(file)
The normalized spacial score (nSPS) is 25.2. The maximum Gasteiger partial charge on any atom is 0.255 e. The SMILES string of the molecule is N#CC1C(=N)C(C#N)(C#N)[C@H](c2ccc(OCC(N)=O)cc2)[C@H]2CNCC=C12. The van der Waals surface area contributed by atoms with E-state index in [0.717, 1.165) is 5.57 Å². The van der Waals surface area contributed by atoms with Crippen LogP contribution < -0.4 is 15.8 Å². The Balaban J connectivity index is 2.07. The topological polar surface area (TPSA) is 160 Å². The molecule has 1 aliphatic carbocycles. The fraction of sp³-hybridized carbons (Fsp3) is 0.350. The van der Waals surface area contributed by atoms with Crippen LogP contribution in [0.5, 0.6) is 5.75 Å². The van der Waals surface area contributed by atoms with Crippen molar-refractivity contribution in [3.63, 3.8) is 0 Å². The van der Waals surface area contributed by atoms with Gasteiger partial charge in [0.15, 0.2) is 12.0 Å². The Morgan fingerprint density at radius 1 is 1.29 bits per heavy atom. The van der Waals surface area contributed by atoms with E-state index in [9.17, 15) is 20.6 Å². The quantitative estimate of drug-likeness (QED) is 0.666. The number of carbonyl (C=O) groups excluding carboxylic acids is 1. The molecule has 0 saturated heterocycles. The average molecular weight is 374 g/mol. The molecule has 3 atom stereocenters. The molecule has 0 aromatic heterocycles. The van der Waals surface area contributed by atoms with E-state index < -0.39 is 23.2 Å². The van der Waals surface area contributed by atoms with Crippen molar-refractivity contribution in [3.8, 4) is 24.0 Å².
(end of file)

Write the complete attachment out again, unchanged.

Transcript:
The normalized spacial score (nSPS) is 25.2. The maximum Gasteiger partial charge on any atom is 0.255 e. The SMILES string of the molecule is N#CC1C(=N)C(C#N)(C#N)[C@H](c2ccc(OCC(N)=O)cc2)[C@H]2CNCC=C12. The van der Waals surface area contributed by atoms with E-state index in [0.717, 1.165) is 5.57 Å². The van der Waals surface area contributed by atoms with Crippen LogP contribution < -0.4 is 15.8 Å². The Balaban J connectivity index is 2.07. The topological polar surface area (TPSA) is 160 Å². The molecule has 1 aliphatic carbocycles. The fraction of sp³-hybridized carbons (Fsp3) is 0.350. The van der Waals surface area contributed by atoms with Crippen LogP contribution in [0.5, 0.6) is 5.75 Å². The van der Waals surface area contributed by atoms with Crippen molar-refractivity contribution in [3.63, 3.8) is 0 Å². The van der Waals surface area contributed by atoms with Gasteiger partial charge in [0.15, 0.2) is 12.0 Å². The Morgan fingerprint density at radius 1 is 1.29 bits per heavy atom. The van der Waals surface area contributed by atoms with E-state index in [9.17, 15) is 20.6 Å². The quantitative estimate of drug-likeness (QED) is 0.666. The number of carbonyl (C=O) groups excluding carboxylic acids is 1. The molecule has 0 saturated heterocycles. The average molecular weight is 374 g/mol. The molecule has 3 atom stereocenters. The molecule has 0 aromatic heterocycles. The van der Waals surface area contributed by atoms with E-state index < -0.39 is 23.2 Å². The van der Waals surface area contributed by atoms with Crippen molar-refractivity contribution in [3.8, 4) is 24.0 Å².